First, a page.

The threat of filibuster reform by Senate Democrats is another example of political gamesmanship. Senate Democrats are trying to give the impression that Senate Republicans are obstructionists blocking judicial nominees without being given a fair confirmation, nothing could be further from the truth. Today, Senator Orrin Hatch (R-UT) took to the Senate floor and tried to clear up some of these false accusations. He started by saying:
The Senate confirmed a higher percentage of President Obama’s first-term appeals court nominees, and did so faster, than it had for President Bush. The 111 judges confirmed in the previous Congress was the highest total in more than 20 years. Now we are at the beginning of President Obama’s second term. The Senate is on a faster second-term confirmation pace than under any President in American history.
Hatch further called for an end to these gimmicks:
It is time to stop the gimmicks and fake numbers. It is time to stop the filibuster fraud. A cloture motion is simply a request to end debate while a cloture vote is an actual attempt to end debate. A filibuster occurs when that attempt to end debate fails. Let’s look specifically at judicial filibusters. The majority should know the judicial filibuster facts because, after all, they pioneered the use of filibusters to defeat judicial nominees who would otherwise be confirmed. Why are they engaging in filibuster fraud? One possibility is that the majority wants to cover up the fact that President Obama has consistently lagged behind his predecessors in making judicial nominations. The Senate, after all, cannot confirm nominations that do not exist.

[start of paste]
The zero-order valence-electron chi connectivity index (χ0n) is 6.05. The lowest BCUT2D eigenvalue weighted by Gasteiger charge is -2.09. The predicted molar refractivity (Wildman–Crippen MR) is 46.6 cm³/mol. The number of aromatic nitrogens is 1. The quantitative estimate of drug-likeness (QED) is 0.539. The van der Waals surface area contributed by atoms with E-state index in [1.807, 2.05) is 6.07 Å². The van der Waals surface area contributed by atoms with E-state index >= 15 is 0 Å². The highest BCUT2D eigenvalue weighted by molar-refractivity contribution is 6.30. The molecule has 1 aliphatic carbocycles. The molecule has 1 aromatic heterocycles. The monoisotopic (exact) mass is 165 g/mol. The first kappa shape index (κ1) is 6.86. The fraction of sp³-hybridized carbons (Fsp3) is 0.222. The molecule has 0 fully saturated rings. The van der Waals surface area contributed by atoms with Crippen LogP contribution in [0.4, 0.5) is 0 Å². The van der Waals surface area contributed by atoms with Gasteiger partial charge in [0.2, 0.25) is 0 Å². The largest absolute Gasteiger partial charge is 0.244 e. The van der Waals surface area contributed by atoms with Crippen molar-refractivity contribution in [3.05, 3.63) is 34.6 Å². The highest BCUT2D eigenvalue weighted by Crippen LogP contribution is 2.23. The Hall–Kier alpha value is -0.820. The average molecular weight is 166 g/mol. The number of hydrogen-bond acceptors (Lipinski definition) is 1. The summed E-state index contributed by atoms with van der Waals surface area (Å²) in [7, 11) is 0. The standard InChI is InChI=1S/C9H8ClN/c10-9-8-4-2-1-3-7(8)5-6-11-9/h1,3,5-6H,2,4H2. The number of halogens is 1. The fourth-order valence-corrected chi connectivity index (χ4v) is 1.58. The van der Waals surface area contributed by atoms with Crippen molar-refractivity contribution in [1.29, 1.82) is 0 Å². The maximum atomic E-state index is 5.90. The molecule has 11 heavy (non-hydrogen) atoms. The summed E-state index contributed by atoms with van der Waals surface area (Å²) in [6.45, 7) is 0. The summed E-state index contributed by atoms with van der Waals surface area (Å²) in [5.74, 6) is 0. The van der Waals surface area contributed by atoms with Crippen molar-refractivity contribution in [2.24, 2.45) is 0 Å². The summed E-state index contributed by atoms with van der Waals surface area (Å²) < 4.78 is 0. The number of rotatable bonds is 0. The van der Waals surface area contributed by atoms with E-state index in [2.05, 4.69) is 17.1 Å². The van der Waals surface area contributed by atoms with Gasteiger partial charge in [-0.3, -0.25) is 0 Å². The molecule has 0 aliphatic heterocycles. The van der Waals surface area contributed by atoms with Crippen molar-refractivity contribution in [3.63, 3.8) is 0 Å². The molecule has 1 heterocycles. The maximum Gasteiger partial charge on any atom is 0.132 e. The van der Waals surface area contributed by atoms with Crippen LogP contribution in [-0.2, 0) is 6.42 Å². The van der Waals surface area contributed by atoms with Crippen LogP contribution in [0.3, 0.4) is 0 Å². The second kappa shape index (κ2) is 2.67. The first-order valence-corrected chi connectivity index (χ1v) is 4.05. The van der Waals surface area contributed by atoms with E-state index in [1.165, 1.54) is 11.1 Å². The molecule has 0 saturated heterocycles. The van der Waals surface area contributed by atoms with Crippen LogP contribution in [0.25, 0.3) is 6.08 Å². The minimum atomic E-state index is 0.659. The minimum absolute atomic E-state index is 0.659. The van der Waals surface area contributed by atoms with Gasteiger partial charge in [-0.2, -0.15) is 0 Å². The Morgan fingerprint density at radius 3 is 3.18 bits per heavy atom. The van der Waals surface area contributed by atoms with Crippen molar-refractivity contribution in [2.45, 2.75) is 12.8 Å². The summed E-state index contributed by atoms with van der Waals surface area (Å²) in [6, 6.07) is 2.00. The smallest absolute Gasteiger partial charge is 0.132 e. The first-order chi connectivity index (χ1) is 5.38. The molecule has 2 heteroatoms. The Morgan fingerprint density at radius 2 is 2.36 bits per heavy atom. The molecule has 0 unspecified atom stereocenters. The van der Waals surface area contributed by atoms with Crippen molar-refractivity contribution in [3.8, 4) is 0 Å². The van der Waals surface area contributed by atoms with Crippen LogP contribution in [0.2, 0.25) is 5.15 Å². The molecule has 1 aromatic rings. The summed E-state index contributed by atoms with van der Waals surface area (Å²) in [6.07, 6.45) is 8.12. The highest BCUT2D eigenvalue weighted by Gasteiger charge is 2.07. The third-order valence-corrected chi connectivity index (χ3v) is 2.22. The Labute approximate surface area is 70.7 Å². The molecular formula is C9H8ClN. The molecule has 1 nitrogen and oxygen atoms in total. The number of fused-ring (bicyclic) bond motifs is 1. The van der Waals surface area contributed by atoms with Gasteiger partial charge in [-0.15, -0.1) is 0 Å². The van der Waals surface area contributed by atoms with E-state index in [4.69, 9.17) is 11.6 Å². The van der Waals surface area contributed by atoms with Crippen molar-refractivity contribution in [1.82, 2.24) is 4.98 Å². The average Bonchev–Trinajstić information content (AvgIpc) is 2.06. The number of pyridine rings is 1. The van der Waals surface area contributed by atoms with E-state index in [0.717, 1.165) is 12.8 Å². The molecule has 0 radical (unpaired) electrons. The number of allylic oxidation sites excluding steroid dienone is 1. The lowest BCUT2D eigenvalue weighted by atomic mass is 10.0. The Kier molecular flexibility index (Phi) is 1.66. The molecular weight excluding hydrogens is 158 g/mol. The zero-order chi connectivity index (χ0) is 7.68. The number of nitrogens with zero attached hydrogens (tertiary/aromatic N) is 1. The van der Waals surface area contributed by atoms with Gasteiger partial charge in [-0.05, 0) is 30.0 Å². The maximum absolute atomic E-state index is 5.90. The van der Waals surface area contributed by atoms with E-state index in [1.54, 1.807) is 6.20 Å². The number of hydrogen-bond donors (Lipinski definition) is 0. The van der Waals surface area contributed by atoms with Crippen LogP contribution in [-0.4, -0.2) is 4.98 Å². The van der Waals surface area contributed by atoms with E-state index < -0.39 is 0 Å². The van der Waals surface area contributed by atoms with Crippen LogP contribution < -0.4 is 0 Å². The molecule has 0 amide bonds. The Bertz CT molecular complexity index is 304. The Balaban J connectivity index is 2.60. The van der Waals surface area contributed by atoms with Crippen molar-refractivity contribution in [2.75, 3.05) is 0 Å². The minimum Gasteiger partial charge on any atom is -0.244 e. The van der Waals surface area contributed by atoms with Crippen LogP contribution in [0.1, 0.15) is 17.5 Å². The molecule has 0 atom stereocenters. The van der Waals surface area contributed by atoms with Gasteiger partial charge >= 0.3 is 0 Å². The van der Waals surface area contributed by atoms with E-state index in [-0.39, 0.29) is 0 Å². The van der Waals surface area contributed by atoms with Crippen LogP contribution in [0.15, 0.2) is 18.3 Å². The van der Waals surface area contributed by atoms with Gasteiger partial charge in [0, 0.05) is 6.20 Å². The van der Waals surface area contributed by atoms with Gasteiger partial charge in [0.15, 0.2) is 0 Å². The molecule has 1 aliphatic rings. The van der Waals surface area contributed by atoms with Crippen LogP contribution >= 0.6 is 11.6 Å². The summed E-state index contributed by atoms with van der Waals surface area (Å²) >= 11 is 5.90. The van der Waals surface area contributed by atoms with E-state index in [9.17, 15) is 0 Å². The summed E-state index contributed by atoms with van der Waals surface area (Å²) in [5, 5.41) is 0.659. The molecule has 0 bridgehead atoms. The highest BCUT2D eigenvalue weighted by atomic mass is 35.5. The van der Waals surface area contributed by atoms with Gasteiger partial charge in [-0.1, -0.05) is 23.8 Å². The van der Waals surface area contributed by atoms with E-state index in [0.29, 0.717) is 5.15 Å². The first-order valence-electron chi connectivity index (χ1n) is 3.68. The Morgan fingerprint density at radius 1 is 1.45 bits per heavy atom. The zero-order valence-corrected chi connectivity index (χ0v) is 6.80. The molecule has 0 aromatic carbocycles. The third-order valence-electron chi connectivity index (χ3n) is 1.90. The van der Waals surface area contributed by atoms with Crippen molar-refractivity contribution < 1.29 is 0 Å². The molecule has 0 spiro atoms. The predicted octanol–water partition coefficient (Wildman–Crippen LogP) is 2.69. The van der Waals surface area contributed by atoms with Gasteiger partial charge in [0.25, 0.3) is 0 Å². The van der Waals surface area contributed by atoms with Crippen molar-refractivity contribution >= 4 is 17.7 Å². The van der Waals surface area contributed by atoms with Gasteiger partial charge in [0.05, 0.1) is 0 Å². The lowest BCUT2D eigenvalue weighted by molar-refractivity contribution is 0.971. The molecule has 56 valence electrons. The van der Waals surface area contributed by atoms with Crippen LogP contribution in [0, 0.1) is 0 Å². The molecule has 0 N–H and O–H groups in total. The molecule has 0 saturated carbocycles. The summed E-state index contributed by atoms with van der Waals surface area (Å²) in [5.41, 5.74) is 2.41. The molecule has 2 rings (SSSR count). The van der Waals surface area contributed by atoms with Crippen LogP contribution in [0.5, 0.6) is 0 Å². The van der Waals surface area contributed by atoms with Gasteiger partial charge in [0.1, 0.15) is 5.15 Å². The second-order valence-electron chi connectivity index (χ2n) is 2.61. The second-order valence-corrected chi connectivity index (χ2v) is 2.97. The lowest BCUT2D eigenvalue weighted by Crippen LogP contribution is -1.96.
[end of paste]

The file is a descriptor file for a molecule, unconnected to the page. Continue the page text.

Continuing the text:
Hatch then went into the judicial vacancies that President Obama has chosen to appoint, which have been the ones that are most political prudent and not the ones that are necessary.
Not all vacancies, of course, are created equal. Some are more pressing than others. President Obama recently sent to the Senate nominees for the three remaining vacancies on the U.S. Court of Appeals for the D.C. Circuit and the majority is demanding swift confirmation. By the Democrats’ own standards, however, these nominees should not be considered. In 2006, Judiciary Committee Democrats wrote then-Chairman Arlen Specter to oppose considering a D.C. Circuit nominee. That letter, which I have here, said that another D.C. Circuit nominee “should under no circumstances be considered – much less confirmed…before we first address the very need for that judgeship…and deal with the genuine judicial emergencies identified by the Judicial Conference.”
Hatch closed with the following:
The process of considering President Obama’s judicial nominees, however, is being conducted reasonably and fairly. The majority apparently will do anything, even engaging in filibuster fraud, to avoid admitting the facts while hoping that no one will be the wiser. The truth is that filibusters are down, not up, and there have been far fewer judicial filibusters of Obama nominees than there were of Bush nominees. The D.C. Circuit’s caseload is down while the number of judicial emergencies without nominees is up. There is a better course than provoking unnecessary confrontations by nominees to positions that should not even exist or by threatening to change confirmation procedures that should not be changed. The majority should abandon their strategy of filibuster fraud and prioritize filling the most pressing vacancies.
The bottom line is that Senate Democrats are creating another manufactured crises to try to push their nominees through. There is clearly a double standard here because when President Bush was in office Senate Democrats certainly didn’t mind the process that was in place for confirming judicial nominees. The pace for confirming Obama’s judicial appointees is ahead of where President Bush’s was. It is clear this “filibuster fraud” is just another shallow political ploy.